Hello, Boise, Idaho, and Myrtle Beach, South Carolina. Goodbye, New York, Los Angeles, Chicago and San Francisco.

That’s a very oversimplified version of a key population trend we saw play out in 2021. According to the New York Times article below, smaller cities — like Boise and Myrtle Beach — grew, while New York, Los Angeles, Chicago and San Francisco lost a total of over 700,000 residents.

The losses in these large metro areas were a result of several factors, including an elevated death rate due to the pandemic, a steadily decreasing birth rate and a drop in immigration. Moving also played a key role, as a large number of people decided to relocate away from these cities, with high housing costs a key driver.

Not all large metros saw this same exodus occur. Phoenix, Houston, Dallas, Austin and Atlanta gained more than a total of 300,000 residents, according to the New York Times report. However, the overall trend was clear — large metros saw many people move away, while smaller metros as well as suburban areas just outside of a city saw significant gains.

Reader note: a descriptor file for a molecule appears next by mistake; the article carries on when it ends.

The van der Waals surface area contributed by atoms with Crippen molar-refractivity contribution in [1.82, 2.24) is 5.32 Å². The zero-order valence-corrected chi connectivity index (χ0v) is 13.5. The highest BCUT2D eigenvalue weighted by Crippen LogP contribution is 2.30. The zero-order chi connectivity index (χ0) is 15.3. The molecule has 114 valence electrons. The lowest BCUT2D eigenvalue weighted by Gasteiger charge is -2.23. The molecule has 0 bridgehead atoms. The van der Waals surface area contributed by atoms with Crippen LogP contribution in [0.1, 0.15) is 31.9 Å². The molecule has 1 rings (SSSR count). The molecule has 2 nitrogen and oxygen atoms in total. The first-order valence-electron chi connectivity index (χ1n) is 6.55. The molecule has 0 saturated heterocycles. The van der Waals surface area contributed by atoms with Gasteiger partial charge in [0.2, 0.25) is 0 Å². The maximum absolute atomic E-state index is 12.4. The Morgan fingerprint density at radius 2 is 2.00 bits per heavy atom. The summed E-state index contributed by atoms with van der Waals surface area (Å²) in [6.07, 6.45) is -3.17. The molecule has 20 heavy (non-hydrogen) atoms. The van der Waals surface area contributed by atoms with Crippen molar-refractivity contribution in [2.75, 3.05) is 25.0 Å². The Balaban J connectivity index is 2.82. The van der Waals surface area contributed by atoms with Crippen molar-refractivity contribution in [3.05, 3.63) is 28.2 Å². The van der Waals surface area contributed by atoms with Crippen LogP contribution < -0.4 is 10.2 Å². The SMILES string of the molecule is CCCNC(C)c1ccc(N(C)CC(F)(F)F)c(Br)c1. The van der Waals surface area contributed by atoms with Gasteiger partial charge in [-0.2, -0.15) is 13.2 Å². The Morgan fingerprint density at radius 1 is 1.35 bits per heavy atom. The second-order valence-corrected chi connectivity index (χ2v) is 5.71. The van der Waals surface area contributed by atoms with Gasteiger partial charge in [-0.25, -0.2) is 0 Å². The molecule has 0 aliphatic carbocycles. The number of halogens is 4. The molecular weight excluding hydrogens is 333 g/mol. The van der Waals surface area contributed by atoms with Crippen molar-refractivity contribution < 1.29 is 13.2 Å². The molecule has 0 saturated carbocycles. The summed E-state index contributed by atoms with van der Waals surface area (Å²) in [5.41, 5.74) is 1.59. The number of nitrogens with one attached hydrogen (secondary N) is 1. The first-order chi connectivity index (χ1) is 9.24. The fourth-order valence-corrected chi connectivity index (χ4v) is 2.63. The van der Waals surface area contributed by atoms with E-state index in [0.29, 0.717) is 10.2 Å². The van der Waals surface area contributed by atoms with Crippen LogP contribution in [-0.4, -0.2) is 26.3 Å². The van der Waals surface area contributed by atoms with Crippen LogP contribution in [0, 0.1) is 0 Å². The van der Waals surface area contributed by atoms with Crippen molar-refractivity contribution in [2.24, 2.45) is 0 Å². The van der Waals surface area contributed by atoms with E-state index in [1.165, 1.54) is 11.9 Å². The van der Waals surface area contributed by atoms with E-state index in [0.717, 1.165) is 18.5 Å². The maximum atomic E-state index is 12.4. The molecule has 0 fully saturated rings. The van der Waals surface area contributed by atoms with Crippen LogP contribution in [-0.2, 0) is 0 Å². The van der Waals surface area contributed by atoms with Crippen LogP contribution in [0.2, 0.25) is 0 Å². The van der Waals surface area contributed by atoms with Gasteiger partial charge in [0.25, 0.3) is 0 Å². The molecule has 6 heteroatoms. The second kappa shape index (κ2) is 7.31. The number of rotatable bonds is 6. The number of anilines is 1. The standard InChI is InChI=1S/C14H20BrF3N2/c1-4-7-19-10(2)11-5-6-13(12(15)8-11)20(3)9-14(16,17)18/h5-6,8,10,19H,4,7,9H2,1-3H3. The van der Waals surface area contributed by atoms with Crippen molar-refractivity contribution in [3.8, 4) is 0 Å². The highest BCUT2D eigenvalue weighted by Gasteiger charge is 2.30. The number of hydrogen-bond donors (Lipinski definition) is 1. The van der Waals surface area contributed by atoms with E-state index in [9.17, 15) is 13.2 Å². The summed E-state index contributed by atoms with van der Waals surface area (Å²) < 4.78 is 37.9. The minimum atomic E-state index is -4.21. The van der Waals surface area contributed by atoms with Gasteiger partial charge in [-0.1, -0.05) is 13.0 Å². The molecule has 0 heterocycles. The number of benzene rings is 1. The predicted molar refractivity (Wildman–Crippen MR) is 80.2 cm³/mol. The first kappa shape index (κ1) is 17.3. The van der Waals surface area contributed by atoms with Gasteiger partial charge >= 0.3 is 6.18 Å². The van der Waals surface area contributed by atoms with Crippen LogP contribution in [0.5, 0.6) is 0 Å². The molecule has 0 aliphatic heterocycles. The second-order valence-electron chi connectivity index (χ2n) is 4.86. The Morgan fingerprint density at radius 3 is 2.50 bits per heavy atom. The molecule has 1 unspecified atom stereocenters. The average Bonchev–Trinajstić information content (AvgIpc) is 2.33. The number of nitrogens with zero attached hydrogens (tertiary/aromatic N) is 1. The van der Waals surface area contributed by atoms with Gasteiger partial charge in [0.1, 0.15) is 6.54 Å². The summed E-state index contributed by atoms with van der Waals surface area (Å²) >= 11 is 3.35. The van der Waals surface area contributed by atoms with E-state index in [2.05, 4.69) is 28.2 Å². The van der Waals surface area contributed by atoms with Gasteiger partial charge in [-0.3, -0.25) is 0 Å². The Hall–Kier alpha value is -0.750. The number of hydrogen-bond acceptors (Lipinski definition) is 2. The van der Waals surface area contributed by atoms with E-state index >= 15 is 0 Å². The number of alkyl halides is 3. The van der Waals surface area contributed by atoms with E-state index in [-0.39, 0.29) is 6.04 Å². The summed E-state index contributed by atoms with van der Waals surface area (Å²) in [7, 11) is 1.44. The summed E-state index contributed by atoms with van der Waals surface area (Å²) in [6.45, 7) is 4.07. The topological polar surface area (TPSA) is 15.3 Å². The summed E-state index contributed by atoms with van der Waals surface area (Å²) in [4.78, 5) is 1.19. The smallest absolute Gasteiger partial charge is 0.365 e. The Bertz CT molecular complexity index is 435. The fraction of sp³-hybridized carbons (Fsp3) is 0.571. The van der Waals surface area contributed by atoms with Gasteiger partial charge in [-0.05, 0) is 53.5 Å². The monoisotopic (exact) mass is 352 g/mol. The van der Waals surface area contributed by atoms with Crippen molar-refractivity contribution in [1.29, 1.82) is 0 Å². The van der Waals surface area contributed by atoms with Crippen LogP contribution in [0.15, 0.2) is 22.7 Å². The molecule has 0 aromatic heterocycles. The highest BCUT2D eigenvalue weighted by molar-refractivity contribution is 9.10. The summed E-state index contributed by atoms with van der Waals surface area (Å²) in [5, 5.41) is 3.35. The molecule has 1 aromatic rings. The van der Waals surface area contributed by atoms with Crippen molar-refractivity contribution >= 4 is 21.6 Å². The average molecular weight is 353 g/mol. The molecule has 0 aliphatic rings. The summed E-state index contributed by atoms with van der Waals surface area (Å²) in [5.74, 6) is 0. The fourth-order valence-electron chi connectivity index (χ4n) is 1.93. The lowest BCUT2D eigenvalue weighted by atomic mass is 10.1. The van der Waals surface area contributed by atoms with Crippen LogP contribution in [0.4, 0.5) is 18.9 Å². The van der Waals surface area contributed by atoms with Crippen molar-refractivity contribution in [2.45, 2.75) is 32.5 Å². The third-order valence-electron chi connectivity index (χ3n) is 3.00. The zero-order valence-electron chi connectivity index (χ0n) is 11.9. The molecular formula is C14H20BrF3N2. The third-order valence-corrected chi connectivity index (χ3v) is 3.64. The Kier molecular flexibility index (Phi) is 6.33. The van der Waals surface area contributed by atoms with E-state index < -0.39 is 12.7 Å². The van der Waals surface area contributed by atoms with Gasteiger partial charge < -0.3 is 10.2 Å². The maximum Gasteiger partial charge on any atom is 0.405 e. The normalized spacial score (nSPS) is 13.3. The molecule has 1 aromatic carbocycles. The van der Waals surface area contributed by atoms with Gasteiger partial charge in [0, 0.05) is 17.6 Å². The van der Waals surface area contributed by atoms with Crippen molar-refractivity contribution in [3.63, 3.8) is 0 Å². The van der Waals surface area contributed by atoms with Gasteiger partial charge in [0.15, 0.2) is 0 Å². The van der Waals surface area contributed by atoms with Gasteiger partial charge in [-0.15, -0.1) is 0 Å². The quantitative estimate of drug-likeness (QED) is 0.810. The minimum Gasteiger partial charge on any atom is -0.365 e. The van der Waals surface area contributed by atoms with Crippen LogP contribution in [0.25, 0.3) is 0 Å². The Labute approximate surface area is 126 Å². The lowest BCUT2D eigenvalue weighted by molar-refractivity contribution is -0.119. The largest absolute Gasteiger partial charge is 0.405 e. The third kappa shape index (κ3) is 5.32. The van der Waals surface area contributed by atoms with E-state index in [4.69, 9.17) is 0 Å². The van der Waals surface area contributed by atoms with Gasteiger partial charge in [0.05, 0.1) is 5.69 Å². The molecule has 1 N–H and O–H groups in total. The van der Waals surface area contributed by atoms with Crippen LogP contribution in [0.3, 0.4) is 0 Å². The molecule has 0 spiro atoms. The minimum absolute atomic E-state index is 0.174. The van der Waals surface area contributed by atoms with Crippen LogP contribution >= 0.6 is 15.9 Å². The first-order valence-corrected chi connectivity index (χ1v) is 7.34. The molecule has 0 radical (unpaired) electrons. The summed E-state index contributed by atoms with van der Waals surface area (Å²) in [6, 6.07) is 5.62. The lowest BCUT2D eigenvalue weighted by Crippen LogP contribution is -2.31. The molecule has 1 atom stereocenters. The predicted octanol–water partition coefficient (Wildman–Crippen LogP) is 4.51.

This tracks with what I’ve written about before on “emerging” housing markets being smaller, as well as Americans’ desire to find cheaper homes in less crowded areas. From a business and mobility program perspective, it remains to be seen what this will all mean. For organizations that may stick with remote work models indefinitely, a rise in self-initiated relocation requests could occur, with employees motivated to relocate somewhere that better supports a work-from-home lifestyle.

For companies that will shift back to a more traditional work model, or have already done so, the population trends could impact future expansion and relocation decisions. An organization with a big presence in New York or Los Angeles may decide it's time to shift some operations to Phoenix, for example. These kinds of decisions can bring about the need for group moves or assignments to make the new location a success.